They lined up with the rest of the Meals on Wheels volunteers in the kitchen of Camilia Rose Care Center, Coon Rapids, but they are there to learn.
The two young men were eager to deliver meals to elderly residents, but Dylan Say-Pike and Joe Law are part of Transition 15, which helps students with disabilities in the St. Francis School District 15 transition to adult life.
While many of the program’s 17 to 19 students work retail, office and restaurant jobs, the Meals on Wheels program is teaching Say-Pike and Law, who both have autism, basic entry level job skills, said Judi Schmitt, Transition 15 teacher and job coach.
“It is just ideal for what we need,” she said.
Working with the Coon Rapids-Blaine Meals on Wheels for the last six years, the Transition 15 program has been able to train the students and when they demonstrate they are up to a more challenging situation, they are placed in a work setting.
Law, who has communication issues, has recently started working at Metro Dental pulling patient files.
Four days a week, Law and Say-Pike travel to the nursing home and pick up meals for clients in Coon Rapids.
“We love having them,” said Marie Rudstrom, Coon Rapids-Blaine Meals on Wheels director.
They were really shy, but over the school year they have started to interact more and become more outgoing, she said.
“The clients really like them.” Rudstrom said.
Working with Meals on Wheels also gives Transition 15 the opportunity to bring in a substitute student if one of the kids calls in sick, unlike a retail or restaurant job, Schmitt said.
“We have the flexibility to switch them or they can take days off with the school schedule,” she said.
The kids can also continue to deliver meals in the summer, Schmitt said.
The first stop on the students’ April 5 route is to a single-family home.
Law gets out of the van, driven by a job coach, and presents the meal to the waiting client.
“I like delivering to the elderly people, because they have confidence in us,” Law said.
When he started working with Meals on Wheels last year, “I was a little nervous at first,” he said.
Say-Pike was also nervous.
“I was very nervous because I did not know any of the people on the route. Now I’m comfortable with them,” he said.
“Giving people their meals is the best part,” Say-Pike said.
The next five stops are at two Coon Rapids apartment buildings, including Jerry Naylor’s apartment unit.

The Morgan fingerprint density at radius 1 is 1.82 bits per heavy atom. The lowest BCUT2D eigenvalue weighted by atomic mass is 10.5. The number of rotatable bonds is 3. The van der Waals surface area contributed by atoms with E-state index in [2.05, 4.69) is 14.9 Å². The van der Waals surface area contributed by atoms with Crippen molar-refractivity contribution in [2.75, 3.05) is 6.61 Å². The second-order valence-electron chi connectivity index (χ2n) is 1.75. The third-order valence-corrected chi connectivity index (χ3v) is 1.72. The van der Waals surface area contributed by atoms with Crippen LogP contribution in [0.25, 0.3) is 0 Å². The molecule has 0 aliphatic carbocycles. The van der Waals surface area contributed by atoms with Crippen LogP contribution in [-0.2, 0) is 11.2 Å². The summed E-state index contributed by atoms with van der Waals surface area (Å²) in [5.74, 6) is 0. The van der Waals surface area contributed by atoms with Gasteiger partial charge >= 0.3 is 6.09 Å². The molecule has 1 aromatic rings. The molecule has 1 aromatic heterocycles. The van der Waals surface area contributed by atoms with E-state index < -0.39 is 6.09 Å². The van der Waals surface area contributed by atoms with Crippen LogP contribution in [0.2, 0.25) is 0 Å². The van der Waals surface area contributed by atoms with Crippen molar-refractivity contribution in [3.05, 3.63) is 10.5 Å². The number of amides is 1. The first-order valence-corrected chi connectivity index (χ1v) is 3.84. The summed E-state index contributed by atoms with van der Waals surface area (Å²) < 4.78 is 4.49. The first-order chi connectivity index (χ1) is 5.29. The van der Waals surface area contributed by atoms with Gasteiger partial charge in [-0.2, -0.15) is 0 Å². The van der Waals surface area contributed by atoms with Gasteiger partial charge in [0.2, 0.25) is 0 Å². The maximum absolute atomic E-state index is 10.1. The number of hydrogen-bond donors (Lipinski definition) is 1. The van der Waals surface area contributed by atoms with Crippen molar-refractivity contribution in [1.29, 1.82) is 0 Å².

“They are good kids. They are polite, which is different,” Naylor said.
When the pair started delivering his meals about year ago, Naylor thought maybe they were doing community service by court order.
“But now, I don’t think they were ever in trouble,” he said.
“They are very good and always on time.”
Both Law and Say-Pike are high functioning autistic, but their challenges are very different.
Autism looks different in everyone, Schmitt said.
Law, who will be graduating from the program this year, has socialization issues and becomes pre-occupied with certain things.
When he started in the program, Law carried with him a large Disney book and a book of word finds, Schmitt said.
His focus was on those books, which made it difficult for Law to focus on other things, like learning work skills and class work, she said.
“We have got him to the point where he only carries pocket size books with him,” Schmitt said.
“(Law) is a whole lot better now. He really likes working with Meals on Wheels and he has just started a job at Metro Dental pulling patient records, filing, clerical stuff on Tuesday and Thursdays for two hours.”
Working with Meals on Wheels, Law has become comfortable with routine because he has got to know the clients and he is working with a friend, Schmitt said.
But Law is not comfortable with everything in his life.
If Law was asked to go into Burger King on his own and order a burger, “I don’t know that he could without having someone there to assist him with communications,” Schmitt said.
Working with Meals on Wheel has helped desensitize him to stressful situations and has provided him experience with communication, socialization and work tasks, she said.
Although Say-Pike is also high functioning, his communication issues and social challenges are different than Law’s.
Say-Pike perceives things very differently and he makes a lot of random comments about things that are just a little off, Schmitt said.
“And he repeats things over and over,” she said.
As part of his learning plan, Say-Pike is working on reducing the amount of random comments, making more eye contact and social skills, Schmitt said.
Tammy Sakry is at email@example.com